A Nancy Pelosi Taiwan Visit Would be a Trump China Foreign Policy Triumph

Speaker of the House Nancy Pelosi's potential trip next month to the self-ruling, China-claimed island of Taiwan would mark yet another victory for former President Donald Trump's shift to a more aggressive foreign policy toward Beijing.

Reported plans for the upcoming trip, which first appeared last week in the Financial Times quoting officials said to have knowledge of the matter, caused an immediate stir both in Washington and Beijing. The world's top two powers scrambled to react to what would be the first visit of a House of Representatives leader to Taiwan in a quarter of a century. With U.S.-China tensions particularly high recently, Chinese officials have issued warnings in public and private against such travel.

"The Chinese side has repeatedly made clear to the U.S. side our serious concern over Speaker Pelosi's potential visit to Taiwan and our firm opposition to the visit," Chinese Foreign Ministry spokesperson Zhao Lijian told reporters Monday in comments also shared with Newsweek by the Chinese embassy in Washington.

"We are fully prepared for any eventuality. If the U.S. side insists on making the visit, the Chinese side will take firm and strong measures to safeguard our sovereignty and territorial integrity," he added. "The U.S. must assume full responsibility for any serious consequence arising thereof."

President Joe Biden has publicly vowed on three occasions to defend Taiwan in the event of a Chinese attack, only to have his administration repeatedly emphasize that there was no change in the U.S. policy on the issue. He expressed reservations regarding the trip on Wednesday, citing Pentagon advice.

"I think that the military thinks it's not a good idea right now," the president told reporters, "but I don't know what the status of it is."

Reached for comment, a Pentagon spokesperson told Newsweek "it wouldn't be appropriate to comment on any congressional travel possibilities."

"In general, we regularly provide information to members of Congress considering travel as part of their national security oversight responsibilities," the spokesperson said. "As a reminder, Congress is an independent branch of government under our Constitution and members make independent decisions about travel."

The White House offered a similar response on Monday, as Press Secretary Karine Jean-Pierre told reporters that, while members of Congress were advised on "geopolitical and security considerations" when it came to foreign travel, they ultimately "make their own decisions."

The following day, National Security Council Coordinator for Strategic Communications John Kirby also said the decision was up to Pelosi, but "there's always a measure of security support, wherever she goes, that's tailored to the environment." This was especially so as "the speaker is in the line of succession, and so when she travels overseas, her security is important to U.S. national security, and we take those obligations seriously."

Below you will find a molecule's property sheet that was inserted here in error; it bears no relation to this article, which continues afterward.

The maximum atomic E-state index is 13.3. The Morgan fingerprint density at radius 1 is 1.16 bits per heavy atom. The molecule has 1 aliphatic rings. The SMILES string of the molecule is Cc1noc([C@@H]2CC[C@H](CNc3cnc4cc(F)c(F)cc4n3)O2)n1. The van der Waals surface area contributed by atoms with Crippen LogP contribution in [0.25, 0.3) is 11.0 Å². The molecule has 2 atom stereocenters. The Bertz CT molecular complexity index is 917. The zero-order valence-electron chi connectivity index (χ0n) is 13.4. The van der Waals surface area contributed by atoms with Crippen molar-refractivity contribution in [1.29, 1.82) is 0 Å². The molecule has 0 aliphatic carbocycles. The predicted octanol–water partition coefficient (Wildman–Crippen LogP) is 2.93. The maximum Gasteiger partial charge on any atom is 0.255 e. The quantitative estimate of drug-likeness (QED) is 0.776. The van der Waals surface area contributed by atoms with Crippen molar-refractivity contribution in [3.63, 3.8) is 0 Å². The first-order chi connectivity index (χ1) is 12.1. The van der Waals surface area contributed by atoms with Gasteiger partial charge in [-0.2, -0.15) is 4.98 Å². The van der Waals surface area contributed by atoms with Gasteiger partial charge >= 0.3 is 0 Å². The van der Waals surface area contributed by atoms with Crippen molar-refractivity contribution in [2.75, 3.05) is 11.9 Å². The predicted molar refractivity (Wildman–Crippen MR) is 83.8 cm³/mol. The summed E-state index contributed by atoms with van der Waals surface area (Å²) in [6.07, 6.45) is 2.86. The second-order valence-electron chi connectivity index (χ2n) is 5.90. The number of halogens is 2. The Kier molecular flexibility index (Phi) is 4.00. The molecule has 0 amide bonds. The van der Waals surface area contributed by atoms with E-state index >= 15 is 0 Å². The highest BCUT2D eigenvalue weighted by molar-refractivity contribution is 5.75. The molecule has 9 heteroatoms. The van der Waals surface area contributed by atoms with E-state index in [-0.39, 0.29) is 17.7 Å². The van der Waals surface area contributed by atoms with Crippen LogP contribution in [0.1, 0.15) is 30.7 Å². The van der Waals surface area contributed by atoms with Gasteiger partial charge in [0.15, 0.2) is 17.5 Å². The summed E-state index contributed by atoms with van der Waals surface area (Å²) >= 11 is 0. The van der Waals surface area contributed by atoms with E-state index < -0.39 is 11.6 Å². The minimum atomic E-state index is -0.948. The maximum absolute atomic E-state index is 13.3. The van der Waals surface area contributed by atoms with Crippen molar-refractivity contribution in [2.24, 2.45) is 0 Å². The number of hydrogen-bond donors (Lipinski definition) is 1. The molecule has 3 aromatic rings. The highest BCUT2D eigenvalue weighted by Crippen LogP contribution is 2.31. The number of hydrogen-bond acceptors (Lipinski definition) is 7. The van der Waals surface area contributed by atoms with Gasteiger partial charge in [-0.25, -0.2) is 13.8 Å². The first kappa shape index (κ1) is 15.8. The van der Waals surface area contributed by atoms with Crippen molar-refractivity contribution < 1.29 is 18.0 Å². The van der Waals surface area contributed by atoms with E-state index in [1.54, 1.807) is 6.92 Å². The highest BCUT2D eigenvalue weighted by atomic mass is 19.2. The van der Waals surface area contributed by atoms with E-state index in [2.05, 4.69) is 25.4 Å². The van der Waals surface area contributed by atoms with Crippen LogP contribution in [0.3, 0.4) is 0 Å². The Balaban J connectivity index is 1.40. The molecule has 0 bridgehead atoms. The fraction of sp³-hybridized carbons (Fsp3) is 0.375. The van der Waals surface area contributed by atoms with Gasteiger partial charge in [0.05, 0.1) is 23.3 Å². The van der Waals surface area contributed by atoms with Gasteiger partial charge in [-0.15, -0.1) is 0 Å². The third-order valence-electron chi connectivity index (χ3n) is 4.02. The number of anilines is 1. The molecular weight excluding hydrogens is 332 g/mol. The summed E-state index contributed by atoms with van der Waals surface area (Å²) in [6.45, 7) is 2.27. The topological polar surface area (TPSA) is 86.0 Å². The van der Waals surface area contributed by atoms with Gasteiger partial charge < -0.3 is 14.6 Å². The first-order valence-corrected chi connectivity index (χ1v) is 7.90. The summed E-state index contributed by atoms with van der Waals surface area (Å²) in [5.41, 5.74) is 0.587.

"We work closely with her staff to make sure that she has all the context, all the information, all the facts that she needs to make the best decisions about her travel and we continue to do that," Kirby said Tuesday.

Asked about the last time such information was conveyed to the Speaker's office, Kirby it happened "in recent days."

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Then-U.S. President Donald Trump walks alongside Speaker of the House Nancy Pelosi as he departs following the Friends of Ireland Luncheon in honor of Irish Prime Minister Leo Varadkar at the U.S. Capitol in Washington, D.C., March 14, 2019. Despite diverging on many political issues, Trump's tough line on China was carried on by Democrats, including his successor, President Joe Biden. SAUL LOEB/AFP/Getty Images

Pelosi has so far deflected media efforts to confirm her travel plans. A spokesperson for her office told Newsweek that "we cannot confirm or deny international travel in advance due to long-standing security protocols."

Reacting to the reports, however, the speaker said Thursday that "it was important for us to show support for Taiwan" while ultimately leaving it up to the island itself whether it would want to seek independence from China.

Pelosi said Biden had not conveyed to her directly any concerns over the trip, but added that "what the president was saying is maybe the military was afraid our plane would get shot down, or something like that, by the Chinese."

While the administration remained hesitant to weigh in, some conservatives who have otherwise been critical of Pelosi welcomed the reports.

Among them was Newt Gingrich, who in April 1997 as House Speaker became the highest-ranking U.S. official to have ever visited Taiwan. Speaking on Monday at the America First Policy Institute, which was founded by former Trump advisers Brooke Rollins and Larry Kudlow, Gingrich said he felt "very strongly that Speaker Pelosi should go to Taiwan," eliciting applause from the audience.

He said the current House leader "should take a bipartisan delegation" as he did 25 years ago. After Beijing's initial outrage toward his decision at the time, Gingrich said Chinese officials "begrudgingly accepted" the move, as long as he did not depart directly from a planned trip to China for Taiwan, which the speaker then visited after a stop in Japan in-between.

That trip also came at a time of heightened frictions between Beijing and Washington. Just a year earlier, China fired the second of two sets of missiles, and then-U.S. President Bill Clinton ordered two aircraft carrier groups into the Taiwan Strait. The events were part of what became known as the Third Taiwan Strait Crisis, which began a year earlier when then-President Lee Teng-hui of Taiwan was granted travel to the U.S. to speak at a graduation ceremony of his alma mater, Cornell University.

While the crisis dissipated without the violence wrought by the first two Taiwan Strait Crises in the 1950s, the question of the island's sovereignty remains unresolved, and continues to be a key point of contention in U.S.-China relations.

Taiwan, officially the Republic of China, has managed its affairs autonomously since becoming a haven for nationalists fleeing the Communist victory that established the People's Republic of China in 1949. Both governments have claimed to be the legitimate representative of China, and Beijing has vowed to enforce its claim through military action if diplomacy proved fruitless.